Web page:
Solar Market Insight Report 2018 Year In Review
March 13, 2019 (Solar Energy Industries Association and Wood Mackenzie)
In Q4 2018, the U.S. solar market installed 4.2 GWdc of solar PV, a 139% increase from Q3 2018 and a 4% increase from Q4 2017. This brought the annual total to 10.6 GWdc, 2% lower than 2017.
For the sixth straight year, solar was one of the top two sources of new electricity generating capacity in the U.S.
Cumulative operating solar photovoltaic capacity now stands at 62.4 GWdc, about 75 times more than was installed at the end of 2008.
After a year in which residential solar experienced 15% contraction, 2018 marked a year of rebound as the market grew by 7%. Q4 was the largest quarter for the residential solar segment in two years, a sign that the residential market is stabilizing. In total, 314,600 new residential PV systems were installed in 2019.
Non-residential PV saw an annual decline of 8%, mainly due to policy shifts in states like California and Massachusetts.
There were 6.2 GWdc of utility solar installed in 2018, accounting for 58% of total U.S. annual capacity additions.
After the uncertainty of the Section 201 tariffs passed, 13.2 GWdc of utility solar PPAs were signed in 2018, though mostly with expected commercial operations dates in years after the tariffs have stepped down. The contracted pipeline peaked in Q3 2018 at 25.3 GWdc, the highest in the history of U.S. solar.
Wood Mackenzie forecasts 14% growth in 2019 compared to 2018, with over 12 GW of installations expected.
Total installed U.S. PV capacity will more than double over the next five years, with annual installations reaching 15.8 GWdc in 2021 prior to the expiration of the residential federal Investment Tax Credit (ITC) and a drop in the commercial tax credit to 10% for projects not yet under construction.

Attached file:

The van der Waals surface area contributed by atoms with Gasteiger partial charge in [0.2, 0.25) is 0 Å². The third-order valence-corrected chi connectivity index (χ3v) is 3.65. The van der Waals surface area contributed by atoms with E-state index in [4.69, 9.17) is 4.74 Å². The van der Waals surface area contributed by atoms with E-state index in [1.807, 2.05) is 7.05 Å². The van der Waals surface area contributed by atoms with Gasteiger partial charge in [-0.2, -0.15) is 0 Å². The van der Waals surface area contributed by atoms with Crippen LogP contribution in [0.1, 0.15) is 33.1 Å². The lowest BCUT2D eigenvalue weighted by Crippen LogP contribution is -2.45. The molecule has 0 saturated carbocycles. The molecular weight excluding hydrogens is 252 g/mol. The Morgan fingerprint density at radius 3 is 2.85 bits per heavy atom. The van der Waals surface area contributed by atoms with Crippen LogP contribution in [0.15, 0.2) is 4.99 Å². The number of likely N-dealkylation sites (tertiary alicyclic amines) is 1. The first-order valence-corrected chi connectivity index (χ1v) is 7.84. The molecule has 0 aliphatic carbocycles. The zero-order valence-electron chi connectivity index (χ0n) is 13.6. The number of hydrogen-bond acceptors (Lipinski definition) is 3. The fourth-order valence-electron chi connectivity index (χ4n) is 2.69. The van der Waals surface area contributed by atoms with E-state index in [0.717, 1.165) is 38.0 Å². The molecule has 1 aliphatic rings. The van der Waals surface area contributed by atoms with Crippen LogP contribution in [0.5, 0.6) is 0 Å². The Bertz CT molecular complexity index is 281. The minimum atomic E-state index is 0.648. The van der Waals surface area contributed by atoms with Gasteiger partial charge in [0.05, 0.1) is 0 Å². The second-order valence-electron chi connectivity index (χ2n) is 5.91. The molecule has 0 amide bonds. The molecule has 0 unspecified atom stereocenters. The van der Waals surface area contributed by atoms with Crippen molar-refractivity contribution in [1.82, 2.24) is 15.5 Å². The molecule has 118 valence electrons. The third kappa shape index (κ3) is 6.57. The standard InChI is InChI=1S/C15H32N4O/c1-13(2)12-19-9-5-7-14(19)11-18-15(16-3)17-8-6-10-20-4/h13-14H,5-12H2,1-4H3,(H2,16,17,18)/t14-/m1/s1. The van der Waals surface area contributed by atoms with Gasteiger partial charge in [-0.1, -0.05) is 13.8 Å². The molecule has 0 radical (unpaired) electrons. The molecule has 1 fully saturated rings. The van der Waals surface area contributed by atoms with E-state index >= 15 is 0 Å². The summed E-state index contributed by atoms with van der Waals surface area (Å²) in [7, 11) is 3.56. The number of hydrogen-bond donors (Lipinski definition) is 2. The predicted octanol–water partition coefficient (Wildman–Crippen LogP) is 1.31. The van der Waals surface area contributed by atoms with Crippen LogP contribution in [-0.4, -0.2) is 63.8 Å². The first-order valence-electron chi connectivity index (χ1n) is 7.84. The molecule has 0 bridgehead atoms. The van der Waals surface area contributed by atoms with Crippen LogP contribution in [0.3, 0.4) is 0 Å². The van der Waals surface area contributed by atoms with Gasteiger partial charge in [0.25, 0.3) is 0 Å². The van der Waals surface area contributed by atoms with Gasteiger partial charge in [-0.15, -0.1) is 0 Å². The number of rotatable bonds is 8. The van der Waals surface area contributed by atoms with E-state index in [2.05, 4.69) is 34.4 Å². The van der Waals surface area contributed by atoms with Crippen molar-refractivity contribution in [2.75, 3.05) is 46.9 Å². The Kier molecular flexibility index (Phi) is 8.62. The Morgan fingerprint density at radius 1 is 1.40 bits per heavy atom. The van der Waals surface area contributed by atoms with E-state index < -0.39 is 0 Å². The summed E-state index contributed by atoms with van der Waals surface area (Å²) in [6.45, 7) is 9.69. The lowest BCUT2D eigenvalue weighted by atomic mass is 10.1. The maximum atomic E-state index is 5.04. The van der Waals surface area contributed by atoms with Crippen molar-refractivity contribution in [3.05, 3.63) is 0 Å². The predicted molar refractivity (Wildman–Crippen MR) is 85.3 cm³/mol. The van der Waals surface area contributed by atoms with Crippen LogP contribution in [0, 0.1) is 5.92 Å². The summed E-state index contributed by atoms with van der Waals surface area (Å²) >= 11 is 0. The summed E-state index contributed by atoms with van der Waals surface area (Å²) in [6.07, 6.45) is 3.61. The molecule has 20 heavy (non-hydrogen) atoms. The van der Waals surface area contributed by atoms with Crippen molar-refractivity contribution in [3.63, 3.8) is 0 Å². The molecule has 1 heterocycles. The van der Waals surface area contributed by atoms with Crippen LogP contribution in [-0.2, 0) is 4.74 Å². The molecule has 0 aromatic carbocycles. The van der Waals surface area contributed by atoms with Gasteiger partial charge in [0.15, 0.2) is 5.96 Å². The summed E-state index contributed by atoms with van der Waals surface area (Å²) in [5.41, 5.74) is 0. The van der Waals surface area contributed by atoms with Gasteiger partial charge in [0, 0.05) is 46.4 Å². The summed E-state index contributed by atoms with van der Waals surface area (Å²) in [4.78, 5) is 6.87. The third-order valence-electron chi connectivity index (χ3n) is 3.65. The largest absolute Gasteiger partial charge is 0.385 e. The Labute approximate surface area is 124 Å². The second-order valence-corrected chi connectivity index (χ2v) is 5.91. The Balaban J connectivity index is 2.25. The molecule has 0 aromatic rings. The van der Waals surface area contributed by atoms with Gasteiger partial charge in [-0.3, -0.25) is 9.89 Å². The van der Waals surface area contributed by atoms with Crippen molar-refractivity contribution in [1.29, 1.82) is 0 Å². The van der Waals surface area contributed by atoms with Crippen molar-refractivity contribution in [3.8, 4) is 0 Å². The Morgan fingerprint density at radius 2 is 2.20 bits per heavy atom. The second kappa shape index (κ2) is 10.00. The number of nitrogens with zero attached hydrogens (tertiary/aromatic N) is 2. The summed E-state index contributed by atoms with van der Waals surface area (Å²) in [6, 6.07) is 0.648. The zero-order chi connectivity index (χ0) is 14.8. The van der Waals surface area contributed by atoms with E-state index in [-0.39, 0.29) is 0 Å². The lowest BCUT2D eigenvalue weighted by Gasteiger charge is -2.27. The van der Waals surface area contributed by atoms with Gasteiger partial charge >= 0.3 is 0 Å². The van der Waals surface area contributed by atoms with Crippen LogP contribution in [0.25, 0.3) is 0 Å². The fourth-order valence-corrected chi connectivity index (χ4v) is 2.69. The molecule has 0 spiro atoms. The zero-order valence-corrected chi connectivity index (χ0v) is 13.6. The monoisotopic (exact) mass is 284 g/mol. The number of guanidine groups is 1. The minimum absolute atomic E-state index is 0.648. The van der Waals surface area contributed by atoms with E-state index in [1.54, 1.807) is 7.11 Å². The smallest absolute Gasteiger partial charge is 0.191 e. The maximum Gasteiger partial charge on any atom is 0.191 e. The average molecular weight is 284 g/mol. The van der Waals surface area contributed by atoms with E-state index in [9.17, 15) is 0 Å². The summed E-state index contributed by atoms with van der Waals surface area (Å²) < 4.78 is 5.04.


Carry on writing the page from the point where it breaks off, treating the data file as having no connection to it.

In 2018, the U.S. solar market installed 10.6 gigawatts direct current (GWdc) of solar photovoltaic (PV) capacity, a 2% decline from capacity additions in 2017. After a year in which the residential sector experienced 15% contraction, 2018 marked a year of rebound as the residential market grew by 7%. Conversely, non-residential PV saw a slight annual decline of 8%. Utility solar also saw slight annual contraction, due to the impacts of Section 201 tariff uncertainty earlier in the year and shifting project timelines based on the tariff schedule. Overall, in 2018, solar PV has accounted for 29% of new electricity generating capacity additions – a lower share compared to 2017 due to a surge in new natural-gas plants in early 2018.
Residential PV rebounded in 2018 as the market begins to reach maturity
After experiencing volume contraction last year, the residential solar market regained its footing in 2018 with steadily increasing installation volumes. The fourth quarter of 2018 was the largest quarter for the residential segment in two years. Five quarters of modest growth now suggest the market is adopting a more sustainable growth profile with a mix of local and regional installers operating alongside national installers.
With 2018 in the books, a few key themes have emerged about the state of the residential solar market.